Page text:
11 Technical Factors for Successful SEO
I have found that there are two kinds of search engine optimization professionals: those with a marketing background and those with a penchant for coding.
SEO marketers are typically decent writers and often times very talented content strategists. They are capable of deftly incorporating keywords into site content that is both appealing to visitors and attractive to search engines. What golden grills and platinum chains are to the hip hop industry, high PageRank links and golden triangle rankings are to the SEO practice. The SEO marketing types are typically knowledgeable about the best method for attaining both – the creation and distribution of compelling, optimized site content.
Technical SEOs, on the other hand, break down barriers that would otherwise thwart a great SEO campaign. They can spot impending danger where most of us just see endless slashes, braces, semicolons and other alpha-numeric combinations interlaced throughout. SEO technicians eliminate indexing obstacles and open the lines of communication between the websites and the Google. Some of these people can write, but it’s been my experience that most prefer to leave all that to writers.
One such member of the technical SEO camp is Oliver Tani. I’ve worked with Oliver on a number of different SEO projects and have been awe-struck by his talent. He helped me fully understand the potential issues websites can cause Google and the other engines when all they want do is add your site to their index. A list of 11 technical factors that can affect the way in which Google picks up your website follows.
(WARNING: I may get a bit nerdy with the verbiage in the checklist below. If this information doesn’t make sense, contact me. I’m happy to explain further.)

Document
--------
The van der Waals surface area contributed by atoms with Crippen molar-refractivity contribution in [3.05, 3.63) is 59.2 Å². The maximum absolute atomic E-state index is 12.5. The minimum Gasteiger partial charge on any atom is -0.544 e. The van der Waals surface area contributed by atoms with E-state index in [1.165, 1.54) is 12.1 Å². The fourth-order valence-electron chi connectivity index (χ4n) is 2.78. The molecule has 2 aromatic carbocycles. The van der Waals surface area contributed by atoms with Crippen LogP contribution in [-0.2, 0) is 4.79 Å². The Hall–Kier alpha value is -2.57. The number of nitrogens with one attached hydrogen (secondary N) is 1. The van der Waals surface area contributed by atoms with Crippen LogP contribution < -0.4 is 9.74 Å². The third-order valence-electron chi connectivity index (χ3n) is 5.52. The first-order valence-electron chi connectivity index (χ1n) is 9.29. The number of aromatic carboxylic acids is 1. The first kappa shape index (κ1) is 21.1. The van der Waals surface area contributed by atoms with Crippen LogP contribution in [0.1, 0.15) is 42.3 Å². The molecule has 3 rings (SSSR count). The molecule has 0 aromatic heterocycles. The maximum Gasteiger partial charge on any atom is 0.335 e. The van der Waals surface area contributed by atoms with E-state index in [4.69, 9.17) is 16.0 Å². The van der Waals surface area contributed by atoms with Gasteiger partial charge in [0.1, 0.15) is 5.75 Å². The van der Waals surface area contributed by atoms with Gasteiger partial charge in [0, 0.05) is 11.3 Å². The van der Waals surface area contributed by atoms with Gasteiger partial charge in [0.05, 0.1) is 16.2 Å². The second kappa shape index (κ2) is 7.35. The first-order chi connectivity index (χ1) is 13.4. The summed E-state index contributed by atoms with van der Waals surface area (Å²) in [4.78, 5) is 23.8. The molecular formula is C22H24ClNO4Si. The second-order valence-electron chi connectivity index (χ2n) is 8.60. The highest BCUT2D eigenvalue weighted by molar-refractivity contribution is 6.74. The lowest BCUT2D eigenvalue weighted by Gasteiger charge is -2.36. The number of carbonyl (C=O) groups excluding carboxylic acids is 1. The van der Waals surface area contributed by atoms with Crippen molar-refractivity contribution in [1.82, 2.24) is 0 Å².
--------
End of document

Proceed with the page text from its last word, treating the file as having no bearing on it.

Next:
When you enter your website address into a browser as http://www.yoursite.com does it render? When you enter your website address into a browser as http://yoursite.com (without the www) does it also render? If both the www and non-www version come up without one redirecting to the other, you have a canonicalization problem. Search engines view your site as two different sites, which can cause a duplicate content issue. This can often come up when you have multiple domains for a single site. Use a 301 redirect to solve this problem and to stop confusing Google.
2. Server Status
This one is normally a “gimme” as you will know most often when there is a problem with your server. To check the status of your server, you can use a header check tool. The result you are looking for here is “200 OK”. Common error statuses are 400 – Bad Request, 404 – Not Found, and 500 – Internal Server Error. Unresponsive servers or those with errors make it difficult on search engines to find and index your content.
When websites were first built, sitemaps were used as a tool for navigation similar to an office lobby directory or the Yellow Pages. Since then, visitors have warmed to present-day, conventional navigation structure. However, sitemaps still serve a purpose for SEO. They provide search engines a handy list of all the pages you have on the website. Sitemaps should use text links of descriptive terms (i.e. keywords) for each page. Be careful not to include too many links on one page (to be covered in #9), and break the sitemap into pieces if necessary. Sites should also include an XML sitemap to allow easy indexing with Google Webmaster Tools.
Think of a Robots.txt file as either a Welcome mat or a “Beware of Dog” sign for your website. A robots.txt file should be present to let search engines know that they are more then welcome to index your site. You can also use this file to tell search engines to stay away from certain pages or directories that you may not want coming up in search results.